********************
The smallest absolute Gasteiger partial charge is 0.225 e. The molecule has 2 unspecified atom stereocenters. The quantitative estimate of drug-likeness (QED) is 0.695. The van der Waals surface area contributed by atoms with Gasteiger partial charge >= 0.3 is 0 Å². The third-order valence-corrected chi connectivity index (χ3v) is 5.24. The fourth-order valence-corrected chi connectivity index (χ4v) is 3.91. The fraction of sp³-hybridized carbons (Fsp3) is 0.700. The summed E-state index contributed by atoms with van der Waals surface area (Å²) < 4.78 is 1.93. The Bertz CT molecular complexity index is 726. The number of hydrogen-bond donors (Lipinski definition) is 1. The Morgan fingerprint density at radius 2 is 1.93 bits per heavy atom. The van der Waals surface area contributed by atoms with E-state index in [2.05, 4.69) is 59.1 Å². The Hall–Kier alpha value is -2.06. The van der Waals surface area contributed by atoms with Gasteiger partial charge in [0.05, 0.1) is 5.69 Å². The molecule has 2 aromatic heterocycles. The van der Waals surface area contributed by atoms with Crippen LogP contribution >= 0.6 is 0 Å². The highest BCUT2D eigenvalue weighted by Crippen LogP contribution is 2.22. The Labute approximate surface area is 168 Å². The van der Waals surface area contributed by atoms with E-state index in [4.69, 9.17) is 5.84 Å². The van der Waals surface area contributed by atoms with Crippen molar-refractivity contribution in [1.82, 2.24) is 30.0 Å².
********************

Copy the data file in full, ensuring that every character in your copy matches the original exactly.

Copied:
The smallest absolute Gasteiger partial charge is 0.225 e. The molecule has 2 unspecified atom stereocenters. The quantitative estimate of drug-likeness (QED) is 0.695. The van der Waals surface area contributed by atoms with Gasteiger partial charge >= 0.3 is 0 Å². The third-order valence-corrected chi connectivity index (χ3v) is 5.24. The fourth-order valence-corrected chi connectivity index (χ4v) is 3.91. The fraction of sp³-hybridized carbons (Fsp3) is 0.700. The summed E-state index contributed by atoms with van der Waals surface area (Å²) < 4.78 is 1.93. The Bertz CT molecular complexity index is 726. The number of hydrogen-bond donors (Lipinski definition) is 1. The Morgan fingerprint density at radius 2 is 1.93 bits per heavy atom. The van der Waals surface area contributed by atoms with E-state index in [2.05, 4.69) is 59.1 Å². The Hall–Kier alpha value is -2.06. The van der Waals surface area contributed by atoms with Gasteiger partial charge in [0.05, 0.1) is 5.69 Å². The molecule has 2 aromatic heterocycles. The van der Waals surface area contributed by atoms with Crippen LogP contribution >= 0.6 is 0 Å². The highest BCUT2D eigenvalue weighted by Crippen LogP contribution is 2.22. The Labute approximate surface area is 168 Å². The van der Waals surface area contributed by atoms with E-state index in [4.69, 9.17) is 5.84 Å². The van der Waals surface area contributed by atoms with Crippen molar-refractivity contribution in [1.82, 2.24) is 30.0 Å².